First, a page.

The Atlanta Braves were reeling a bit as the series finale against the New York Mets approached on Thursday night, but fortunately, they were in the ever so capable hands of Aaron Harang. With tongue firmly planted in cheek concerning Harang, the big right-hander was lights-out yet again, and with the offense doing just enough to survive, the Braves avoided the sweep and snapped a four-game losing streak with a 3-1 victory.
It wasn’t always pretty for the 36-year-old Harang, who happened to issue four walks in his seven innings, but all in all, it was yet another productive outing. The right-hander allowed only four hits and a single earned run, and he managed to navigate the New York lineup without the benefit of high-end strikeouts, as he only whiffed two Mets. Still, Harang was able to improve on his season-long ERA, lowering it to an impressive 3.53, and the dream continues.
Offensively, Thursday night’s effort was nothing to write home about, and the lion’s share of the damage occurred in the opening frame. Andrelton Simmons got things going with a 1-out single, Freddie Freeman plated him with an RBI double and after a Justin Upton strikeout, Jason Heyward capped a 2-run inning with a single to left. That gave Harang all the cushion that he needed, and only a double play by Justin Upton (no RBI) plated another run in the game.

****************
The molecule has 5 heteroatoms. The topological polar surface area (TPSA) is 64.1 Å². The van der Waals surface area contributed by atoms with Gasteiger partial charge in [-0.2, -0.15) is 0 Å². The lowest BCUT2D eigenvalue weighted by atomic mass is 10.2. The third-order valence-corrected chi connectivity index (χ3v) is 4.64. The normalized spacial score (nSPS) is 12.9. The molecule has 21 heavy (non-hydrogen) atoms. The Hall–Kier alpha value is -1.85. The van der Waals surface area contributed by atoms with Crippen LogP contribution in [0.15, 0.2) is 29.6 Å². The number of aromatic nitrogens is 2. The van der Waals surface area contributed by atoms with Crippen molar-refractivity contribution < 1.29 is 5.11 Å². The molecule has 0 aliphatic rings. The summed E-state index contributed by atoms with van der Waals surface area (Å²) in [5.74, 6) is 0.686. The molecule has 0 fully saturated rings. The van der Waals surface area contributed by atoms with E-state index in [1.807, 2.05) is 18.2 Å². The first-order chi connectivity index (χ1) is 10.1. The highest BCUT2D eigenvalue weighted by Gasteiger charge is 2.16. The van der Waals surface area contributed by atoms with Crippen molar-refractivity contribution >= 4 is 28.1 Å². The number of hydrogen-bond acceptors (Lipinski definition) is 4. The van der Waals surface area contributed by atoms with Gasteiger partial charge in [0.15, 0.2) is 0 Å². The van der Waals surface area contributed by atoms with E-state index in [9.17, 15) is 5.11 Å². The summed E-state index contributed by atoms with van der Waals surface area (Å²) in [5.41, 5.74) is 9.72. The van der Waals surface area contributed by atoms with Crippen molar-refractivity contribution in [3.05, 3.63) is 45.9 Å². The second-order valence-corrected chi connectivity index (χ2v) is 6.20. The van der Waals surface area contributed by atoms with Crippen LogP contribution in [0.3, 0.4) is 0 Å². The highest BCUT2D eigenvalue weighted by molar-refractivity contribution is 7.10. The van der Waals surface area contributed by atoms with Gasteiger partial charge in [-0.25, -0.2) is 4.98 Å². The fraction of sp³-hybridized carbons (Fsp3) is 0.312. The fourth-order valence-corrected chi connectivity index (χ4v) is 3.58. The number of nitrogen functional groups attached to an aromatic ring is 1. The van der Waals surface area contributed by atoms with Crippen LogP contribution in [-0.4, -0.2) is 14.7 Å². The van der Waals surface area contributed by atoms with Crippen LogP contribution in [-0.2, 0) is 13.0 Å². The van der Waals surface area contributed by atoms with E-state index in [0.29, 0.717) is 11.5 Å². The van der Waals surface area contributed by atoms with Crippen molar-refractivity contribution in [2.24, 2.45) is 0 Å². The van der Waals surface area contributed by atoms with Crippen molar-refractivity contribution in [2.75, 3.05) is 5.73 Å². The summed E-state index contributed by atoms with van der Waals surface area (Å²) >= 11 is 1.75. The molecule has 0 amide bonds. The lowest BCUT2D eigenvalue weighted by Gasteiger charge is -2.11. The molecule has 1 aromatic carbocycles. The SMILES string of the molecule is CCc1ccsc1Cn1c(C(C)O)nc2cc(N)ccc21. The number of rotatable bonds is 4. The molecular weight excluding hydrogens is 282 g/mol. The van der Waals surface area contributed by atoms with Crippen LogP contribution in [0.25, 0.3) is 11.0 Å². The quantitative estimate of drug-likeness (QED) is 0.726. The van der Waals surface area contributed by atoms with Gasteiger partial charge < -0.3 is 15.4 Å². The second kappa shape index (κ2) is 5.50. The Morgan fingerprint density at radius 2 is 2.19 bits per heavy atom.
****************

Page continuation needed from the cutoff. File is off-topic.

After Harang exited following his 104th pitch, Fredi Gonzalez did something that he very rarely does. Jordan Walden secured the first two outs of the eighth inning before running into some mild trouble, and Gonzalez elected to insert closer Craig Kimbrel into the fray in the eighth inning. On cue, he was rewarded for actually using his best pitcher in a high-leverage spot, as Kimbrel escaped the eight and mowed down the Mets in the ninth for his 28th save of the campaign.
All in all, it was a positive night at the office for the Atlanta Braves, and they’ll look to carry over that momentum as they square off with the Chicago Cubs in the final series prior to the All-Star break. Stay tuned.